RappaccinisDaughter (sock puppet alert) imparts a valuable lesson,
Check this shit out.
So I was just out hunting last weekend, and I got a shot on a nice doe. Lucked into it, really—I was late heading out to my blind setup and the sun had already risen, but lo! she walked right out in front of me. Now, I had to take the shot freehand because my sticks were still slung over my shoulder, and fuck my life, I was doing it with iron sights. But I have a nice .50-cal inline muzzleloader, and they’ll reach out as far as 200 yards, so if I can see it in the iron sights, I can hit it. Brought it up to my shoulder, focused on the front sight, and KA-FUCKING-BOOM!
I don’t know if you’ve ever shot a muzzleloader, but they make one hell of a smoke cloud. Even if you’re not in a blind, it can really make it hard to see how the shot went down. I knew I’d hit her, but by the time I came out of recoil (I didn’t even feel it at the time, but I had a nice bruise flowering on my collarbone by the next morning) she was gone, daddy, gone. You wouldn’t believe how strong a deer really is until you experience it firsthand; they can travel up to a quarter of a mile just on the oxygen that’s already in their muscles. Amazing creatures, really. And I was going to have to track her through some pretty heavy brush.
So the first thing you have to do is, you have to let the bullet do its work. If you start trying to track them right away, they’ll keep running. So I lit up a cigarette—mmmm! tobacco!—and smoked the whole thing, just standing there. Then I put it out and put the butt back in my pack (because I’m eco-friendly like that), and went to work. Luckily, there was a light snowfall, so when I got to where she’d been standing, the tuft of tawny fur was really easy to see. So was the blood trail, which thankfully started right there.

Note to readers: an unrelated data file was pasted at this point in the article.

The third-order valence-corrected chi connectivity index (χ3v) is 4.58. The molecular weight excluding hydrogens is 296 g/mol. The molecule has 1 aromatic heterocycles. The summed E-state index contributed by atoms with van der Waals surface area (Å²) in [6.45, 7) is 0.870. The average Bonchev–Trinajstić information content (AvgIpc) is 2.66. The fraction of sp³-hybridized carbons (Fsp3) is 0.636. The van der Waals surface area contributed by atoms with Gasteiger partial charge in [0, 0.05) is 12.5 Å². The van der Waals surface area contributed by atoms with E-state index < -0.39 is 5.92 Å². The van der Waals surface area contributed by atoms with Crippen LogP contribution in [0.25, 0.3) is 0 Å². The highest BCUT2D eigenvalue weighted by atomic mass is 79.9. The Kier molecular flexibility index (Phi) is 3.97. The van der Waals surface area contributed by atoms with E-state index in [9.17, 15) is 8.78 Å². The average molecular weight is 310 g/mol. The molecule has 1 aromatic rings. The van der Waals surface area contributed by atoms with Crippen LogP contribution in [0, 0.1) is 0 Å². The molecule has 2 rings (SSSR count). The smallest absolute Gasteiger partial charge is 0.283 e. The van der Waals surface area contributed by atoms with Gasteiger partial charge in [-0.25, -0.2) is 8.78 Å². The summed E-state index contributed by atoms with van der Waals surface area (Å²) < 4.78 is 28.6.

I wound up actually finding her about 45 yards away, piled up at the base of a tree. I like to follow the old German hunting traditions, given that it’s half my heritage, so I plucked a little twig and put it in her mouth, for her symbolic “last bite.” It’s kind of bittersweet, that moment, knowing that you’ve ended the life of this beautiful creature, but when I opened her mouth I saw how ground-down her teeth were. She was in good shape, but she was pretty old. Who knows if she’d have lasted out that winter?
Then, I had to tag her and start cleaning her. Gross, but necessary. Piece of advice—you really cannot beat the “butt out” tool for getting that part of the deer out of the way. I’d heard coyotes howling all the previous evening, so I figured I wouldn’t need to bother burying the gutpile. The ‘yotes would have taken care of it by sundown.
The bitch was hauling her out. I usually have this little sled-like arrangement that I use, but I’d been in such a rush that morning I’d forgotten to bring it along. So I had to grab her by her hind legs and drag her, because I’d ALSO forgotten to bring my blaze-orange engineer tape. There’s no way I’m going to try to haul her around on my shoulders without it…that’s a great way to get shot by another hunter.
I took her back to the cabin and wondered if I should finish butchering her, but then I remembered that I was the one who brought the handle of Knob Creek, so I figured I could cozen someone into doing it for me as long as I shared. (I’m still learning the butchering part—I tend to waste meat by accident.) But I did go ahead and get the backstraps out, and by the time everyone else made it back in, I had them going in the broiler for everyone’s lunch. Hooray! The End.
TL; DR for Greensleeves: If you’re going to write 500 words that have nothing to do with anything the original blog post is about, at least try not to bore everybody to fucking tears.
PS The reason I don’t think this is the ORD is that the writing, stylistically as well as substantively, sounds like the voice of a man. But bell curve tails exist to add a little spice to the patterns of life.